The multiple logistic regression models, adjusted for education, occupation, income and age (also survey year in the Dutch data) showed differences in smoking behaviour among Turkish immigrants depending on LOS in country of origin and host country: the chance of being a smoker was lower among Turkish men with short LOS in Turkey (TR) and middle LOS in Germany (DE)/the Netherlands (NL) compared to those with short LOS in Turkey and long LOS in Germany/the Netherlands (NL: OR = 0.57 [95% CI = 0.36-0.89]; DE: OR = 0.73 [95% CI = 0.56-0.95]). Contrary to that, the chance of being a smoker was higher among Turkish men with long LOS in Turkey and middle LOS in Germany/the Netherlands compared to those with long LOS in Turkey and long LOS in Germany/the Netherlands (NL: OR = 1.35 [95% CI = 0.79-2.33]; DE: OR = 1.44 [95%CI = 1.03-2.02]). A similar pattern was observed for Turkish women in both countries: the chance of being a smoker was also lower among those with short LOS in Turkey and middle LOS in Germany/the Netherlands compared to those with short LOS in Turkey and long LOS in Germany/the Netherlands (NL: OR = 0.62 [95% CI = 0.40-0.97]; DE: OR = 0.81 [95% CI = 0.59-1.10]). Compared to Turkish women with long LOS in Turkey and long LOS in Germany/the Netherlands, the chance of being a smoker was higher among those with long LOS in Turkey and middle LOS in Germany (OR = 1.19 [95% CI = 0.82-1.74]) but lower among their counterparts in the Netherlands (OR = 0.91 [95% CI = 0.49-1.71) (see Table 2). In general, the effects for Turkish women with long LOS in Turkey were not significant and also small in both countries.The comparison of the age standardised smoking prevalences within Germany and the Netherlands revealed significantly higher prevalences among Turkish men than among non-Turkish men (see Figure 3). Prevalences among women with higher education indicated a similar pattern, but the difference was not significant. Among women with lower education the contrary became apparent: non-Turkish women had a significantly higher smoking prevalence than Turkish women. These patterns apply both to Germany and the Netherlands.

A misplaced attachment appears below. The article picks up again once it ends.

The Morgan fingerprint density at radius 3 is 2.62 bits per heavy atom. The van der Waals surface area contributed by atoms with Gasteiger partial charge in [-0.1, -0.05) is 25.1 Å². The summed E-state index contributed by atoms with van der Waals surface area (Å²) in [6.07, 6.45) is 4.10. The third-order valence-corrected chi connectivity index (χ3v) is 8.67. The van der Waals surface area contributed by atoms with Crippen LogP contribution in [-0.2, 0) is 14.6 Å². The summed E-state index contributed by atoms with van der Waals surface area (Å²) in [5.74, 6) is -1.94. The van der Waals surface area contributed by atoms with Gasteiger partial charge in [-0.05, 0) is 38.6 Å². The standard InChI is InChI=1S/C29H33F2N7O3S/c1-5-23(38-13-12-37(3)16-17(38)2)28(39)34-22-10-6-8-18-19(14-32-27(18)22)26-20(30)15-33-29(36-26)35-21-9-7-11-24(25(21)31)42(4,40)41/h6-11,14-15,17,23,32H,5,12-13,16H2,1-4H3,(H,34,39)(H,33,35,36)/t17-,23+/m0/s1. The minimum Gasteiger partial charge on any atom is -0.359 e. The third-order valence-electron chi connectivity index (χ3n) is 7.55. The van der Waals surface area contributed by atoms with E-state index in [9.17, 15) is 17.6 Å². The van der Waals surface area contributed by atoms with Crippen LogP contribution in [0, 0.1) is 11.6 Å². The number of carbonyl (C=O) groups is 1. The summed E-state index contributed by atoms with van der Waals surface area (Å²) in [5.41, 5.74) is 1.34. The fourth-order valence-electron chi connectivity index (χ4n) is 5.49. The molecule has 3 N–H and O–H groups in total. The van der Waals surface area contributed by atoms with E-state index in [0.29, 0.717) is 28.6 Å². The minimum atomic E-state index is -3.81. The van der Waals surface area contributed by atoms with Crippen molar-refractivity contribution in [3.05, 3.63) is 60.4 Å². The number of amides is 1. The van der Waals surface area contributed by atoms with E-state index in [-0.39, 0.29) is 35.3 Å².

Table 2. Binary logistic regression models for smoking among Turkish immigrants (men and women) in the Netherlands and Germany by length of stay in the country of origin and the respective host country (TR = Turkey, NL = the Netherlands, DE = Germany)1,2,3